It’s easy to see that G. Daniel Martich, M.D., chief medical information officer at the University of Pittsburgh Medical Center (UPMC), like many of his cohorts at the large integrated healthcare system and elsewhere in the industry, can see the big picture.
Dr. Martich, who is also a member of the Healthcare Informatics editorial advisory board, is focused squarely on accountable care, and better yet, he has an idea on how to get there. At HIMSS13, on the same day that was officially themed after “patient engagement,” Martich spoke with HCI Associate Editor Gabriel Perna on why this year at the annual conference he has really zeroed in on patient engagement and mobile health (mHealth).
“How we engage the patient in their own care ties into accountable care because we can’t continue to deliver the same care at hospitals, critical care units, and in emergency departments as we used to, because we can’t afford to,” Martich says. “So how do we care for those patients in a better, if not equal setting, moving them first to the outpatient center then the home? We need patients to engage. How do they do that? They can engage with a laptop or a desktop, but the reality is patients are engaging more and more with mHealth.”
At UPMC, Martich says the organization is attempting to extend this concept in a mobile fashion to their patient base in the ambulatory setting. The organization, he says, is working on a marketing effort that attempts to get patients to sign up for their shared personal health record. This means the patient sees what the doctor sees in terms of medications, upcoming appointments, and prescriptions.
Already, Martich says, the organization has gotten 150,000 patients on board. Furthermore, UPMC will be extending this mobile app to those who use the organization’s insurance product. Half of those patients don’t have a UPMC physician. But that doesn’t matter, as the organization is essentially an accountable care organization (ACO), he notes.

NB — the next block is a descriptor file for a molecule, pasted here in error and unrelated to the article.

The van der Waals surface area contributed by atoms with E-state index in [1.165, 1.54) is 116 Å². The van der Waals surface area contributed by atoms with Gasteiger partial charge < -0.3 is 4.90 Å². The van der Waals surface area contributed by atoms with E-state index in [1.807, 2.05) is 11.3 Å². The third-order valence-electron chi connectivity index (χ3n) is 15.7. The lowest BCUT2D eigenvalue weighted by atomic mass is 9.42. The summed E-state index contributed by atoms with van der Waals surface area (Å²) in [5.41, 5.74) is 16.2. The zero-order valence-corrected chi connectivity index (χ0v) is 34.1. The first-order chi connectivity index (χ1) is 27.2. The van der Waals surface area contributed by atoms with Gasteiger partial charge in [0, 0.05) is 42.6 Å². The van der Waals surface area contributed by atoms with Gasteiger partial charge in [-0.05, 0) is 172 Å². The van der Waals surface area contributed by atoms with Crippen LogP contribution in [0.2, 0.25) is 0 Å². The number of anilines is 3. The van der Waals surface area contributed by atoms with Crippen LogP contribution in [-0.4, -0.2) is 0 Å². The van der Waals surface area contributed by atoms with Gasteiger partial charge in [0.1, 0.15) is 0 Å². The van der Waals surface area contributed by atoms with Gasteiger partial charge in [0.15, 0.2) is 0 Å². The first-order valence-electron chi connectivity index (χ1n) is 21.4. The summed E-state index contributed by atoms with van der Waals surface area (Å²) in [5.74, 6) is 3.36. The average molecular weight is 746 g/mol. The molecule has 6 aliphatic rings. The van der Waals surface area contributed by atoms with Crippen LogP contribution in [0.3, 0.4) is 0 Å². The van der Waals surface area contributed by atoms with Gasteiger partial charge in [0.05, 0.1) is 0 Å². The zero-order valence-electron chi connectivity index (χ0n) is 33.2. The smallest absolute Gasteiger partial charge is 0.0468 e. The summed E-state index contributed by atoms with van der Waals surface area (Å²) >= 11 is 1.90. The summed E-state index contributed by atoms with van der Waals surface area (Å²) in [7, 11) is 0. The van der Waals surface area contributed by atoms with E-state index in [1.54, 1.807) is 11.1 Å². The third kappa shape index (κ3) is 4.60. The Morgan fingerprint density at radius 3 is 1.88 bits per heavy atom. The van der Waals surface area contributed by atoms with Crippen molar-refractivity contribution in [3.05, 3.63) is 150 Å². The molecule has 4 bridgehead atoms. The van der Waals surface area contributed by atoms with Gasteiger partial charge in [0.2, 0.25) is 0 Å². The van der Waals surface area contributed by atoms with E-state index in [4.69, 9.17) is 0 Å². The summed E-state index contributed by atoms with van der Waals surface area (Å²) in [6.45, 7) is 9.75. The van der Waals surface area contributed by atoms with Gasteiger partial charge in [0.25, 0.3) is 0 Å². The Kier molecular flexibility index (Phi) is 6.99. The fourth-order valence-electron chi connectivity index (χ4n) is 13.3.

G. Daniel Martich, M.D.
“We have an insurance arm, we have a hospital division, and we have a physician division. Tying all of those together and going out beyond that is obviously a big step. And [it’s about] developing the tools and strategies around that, so you can do virtual care collaboration using the camera on a laptop and the camera on an iPhone. If you want to see the [practitioner], you can see the [practitioner],” Martich says.
ACOs, Martich says, are about access, quality care, and reasonable cost. Both UPMC and the UPMC Health Plan in this regard are incentivized to reduce costs, and one of the best ways to do that is to keep the patient out of the hospital. The mHealth is one way to do that, as is UPMC’s electronic visits (eVisits), a growing online platform at which has actually integrated with the mobile app. There are also non-technology answers, he says, such as extended hours clinics, which can keep a patient out of the emergency department.
“We still want to admit people to the ER, if they need to go. But we don’t want a system where people say, ‘My doctor is not available, so I’m defaulting to the most convenient option.’ That option happens to be the most expensive option. In reality, the most convenient option should be the least expensive option,” Martich says.